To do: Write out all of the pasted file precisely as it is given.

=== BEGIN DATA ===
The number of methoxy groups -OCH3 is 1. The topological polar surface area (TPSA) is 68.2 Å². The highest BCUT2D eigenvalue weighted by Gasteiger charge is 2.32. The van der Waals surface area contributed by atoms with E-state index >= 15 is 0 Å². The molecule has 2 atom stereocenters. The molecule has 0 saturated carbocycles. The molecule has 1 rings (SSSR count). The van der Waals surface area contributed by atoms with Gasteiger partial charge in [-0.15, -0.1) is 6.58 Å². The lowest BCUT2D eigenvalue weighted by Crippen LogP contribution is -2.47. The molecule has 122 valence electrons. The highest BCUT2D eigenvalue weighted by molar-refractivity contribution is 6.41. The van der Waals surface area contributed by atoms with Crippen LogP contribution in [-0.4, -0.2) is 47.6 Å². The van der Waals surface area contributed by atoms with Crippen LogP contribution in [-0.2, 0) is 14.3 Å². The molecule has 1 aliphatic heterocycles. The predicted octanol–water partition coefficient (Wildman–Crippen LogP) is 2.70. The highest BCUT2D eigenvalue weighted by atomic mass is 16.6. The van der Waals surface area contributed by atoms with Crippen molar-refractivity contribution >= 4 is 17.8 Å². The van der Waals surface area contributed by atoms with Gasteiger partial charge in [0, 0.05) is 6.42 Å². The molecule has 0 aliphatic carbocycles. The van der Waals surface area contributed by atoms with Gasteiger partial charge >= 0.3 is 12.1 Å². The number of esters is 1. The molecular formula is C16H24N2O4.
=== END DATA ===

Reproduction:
The number of methoxy groups -OCH3 is 1. The topological polar surface area (TPSA) is 68.2 Å². The highest BCUT2D eigenvalue weighted by Gasteiger charge is 2.32. The van der Waals surface area contributed by atoms with E-state index >= 15 is 0 Å². The molecule has 2 atom stereocenters. The molecule has 0 saturated carbocycles. The molecule has 1 rings (SSSR count). The van der Waals surface area contributed by atoms with Gasteiger partial charge in [-0.15, -0.1) is 6.58 Å². The lowest BCUT2D eigenvalue weighted by Crippen LogP contribution is -2.47. The molecule has 122 valence electrons. The highest BCUT2D eigenvalue weighted by molar-refractivity contribution is 6.41. The van der Waals surface area contributed by atoms with Crippen LogP contribution in [-0.4, -0.2) is 47.6 Å². The van der Waals surface area contributed by atoms with Crippen LogP contribution in [-0.2, 0) is 14.3 Å². The molecule has 1 aliphatic heterocycles. The predicted octanol–water partition coefficient (Wildman–Crippen LogP) is 2.70. The highest BCUT2D eigenvalue weighted by atomic mass is 16.6. The van der Waals surface area contributed by atoms with Crippen molar-refractivity contribution >= 4 is 17.8 Å². The van der Waals surface area contributed by atoms with Gasteiger partial charge in [0, 0.05) is 6.42 Å². The molecule has 0 aliphatic carbocycles. The van der Waals surface area contributed by atoms with Gasteiger partial charge >= 0.3 is 12.1 Å². The number of esters is 1. The molecular formula is C16H24N2O4.